Tony Dallas directs with subtlety and a sense of movement and action. Guards and messengers enter from the back of the theatre running down the aisle and onto the stage at marathon speed, requiring a good bit of athleticism from actors, including the messenger and the camouflage clad guards, Bryan Byrk, Marty Piszkiewicz, Nicolas Cirino and Brandon Woods. They handle Antigone boldly. Part of her makeup is the appearance of bruises that may be real by the end of the run. Middle school student Brandon Plate debuts on the college stage as the king’s page.

Equally dynamic are the directed reaction and interaction between actors. Creon rants and raves in frustration at Antigone’s stubbornness. In silence, she conveys both her fear and her resolve. Scenes between the sisters Antigone and Ismene – played by Abby Christy – are equally convincing with a range of emotion and connection.

Megan Cooper played Antigone in 1999, the first time UD did the play. She said, “Tony had great expectations of us and encouraged us to push ourselves. I remember working on a particularly crucial and emotional scene opposite Bruce Cromer (Creon) and trying to ‘act.’ Tony saw through that façade and helped me not to just listen for my cue, but to understand the power of being, listening and speaking on stage, as opposed to ‘acting.’”

Tony Dallas is a classics scholar, knowledgeable in ancient and modern theatre. He is also a man who loves being a director. “It gets my juices working,” Dallas said. “It’s the process, working with the kids, getting into the vein deeper than the play, their relationship to the play. It is a live thing when the play’s done right and it continues to ripen with a flow of energy. Then the director’s job is done.”

Dallas also teaches various courses on tragedy, comedy, African American theatre and playwriting, and has written successful plays himself.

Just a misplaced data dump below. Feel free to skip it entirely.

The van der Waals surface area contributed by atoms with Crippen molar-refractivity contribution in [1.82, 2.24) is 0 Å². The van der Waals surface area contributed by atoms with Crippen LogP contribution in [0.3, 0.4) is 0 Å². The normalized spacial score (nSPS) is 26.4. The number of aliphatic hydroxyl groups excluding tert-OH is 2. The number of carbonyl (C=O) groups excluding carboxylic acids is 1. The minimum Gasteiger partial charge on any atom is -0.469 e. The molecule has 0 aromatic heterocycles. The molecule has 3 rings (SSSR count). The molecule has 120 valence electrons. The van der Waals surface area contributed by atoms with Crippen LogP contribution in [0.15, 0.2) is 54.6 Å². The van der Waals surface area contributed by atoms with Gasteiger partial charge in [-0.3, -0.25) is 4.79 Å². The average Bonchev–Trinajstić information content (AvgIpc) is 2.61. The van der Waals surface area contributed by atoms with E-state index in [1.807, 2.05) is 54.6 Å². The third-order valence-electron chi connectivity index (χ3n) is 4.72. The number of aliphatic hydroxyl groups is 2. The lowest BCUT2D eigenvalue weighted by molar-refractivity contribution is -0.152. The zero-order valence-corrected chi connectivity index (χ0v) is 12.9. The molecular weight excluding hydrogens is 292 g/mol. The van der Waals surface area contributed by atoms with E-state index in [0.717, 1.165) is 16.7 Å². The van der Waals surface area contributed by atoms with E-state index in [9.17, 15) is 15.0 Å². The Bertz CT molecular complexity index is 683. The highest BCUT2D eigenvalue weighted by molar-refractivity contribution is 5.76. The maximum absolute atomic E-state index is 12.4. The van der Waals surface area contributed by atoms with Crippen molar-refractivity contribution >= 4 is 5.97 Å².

Producer Darrell Anderson – long time UD theatre professor and current administrative program director of the UD Theatre Program – designed the very spare set and effective lighting design. Student Matthew J. Evans was Technical Director. It was Anderson who asked Dallas to be part of the campus-wide Human Rights campaign: “Rites. Rights. Writes.” “This second look at a play that remains so relevant is the result.”

In the program, Dallas said the impetus for doing “Antigone” was the Arab Spring. “It is hardly a blue print to understanding what is going on in Egypt, Syria or Libya. I hope it at least raises our collective concern.”

The University of Dayton Theatre Program has mounted a piece that will generate conversation and connections and challenges. It is both a tragedy and a gift.

The University of Dayton Theatre Program Presents “Antigone” Thursday, Oct. 31, Friday, Nov. 1 and Saturday, Nov. 2 at the Boll Theatre, 300 College Park Dr. For more information, please call 937.229.3950 or visit udayton.edu/artssciences/theatre.

Reach DCP theatre critic Jacqui Theobald at JacquiTheobald@DaytonCityPaper.com 


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Reach DCP theatre critic Jacqui Theobald at JacquiTheobald@DaytonCityPaper.com.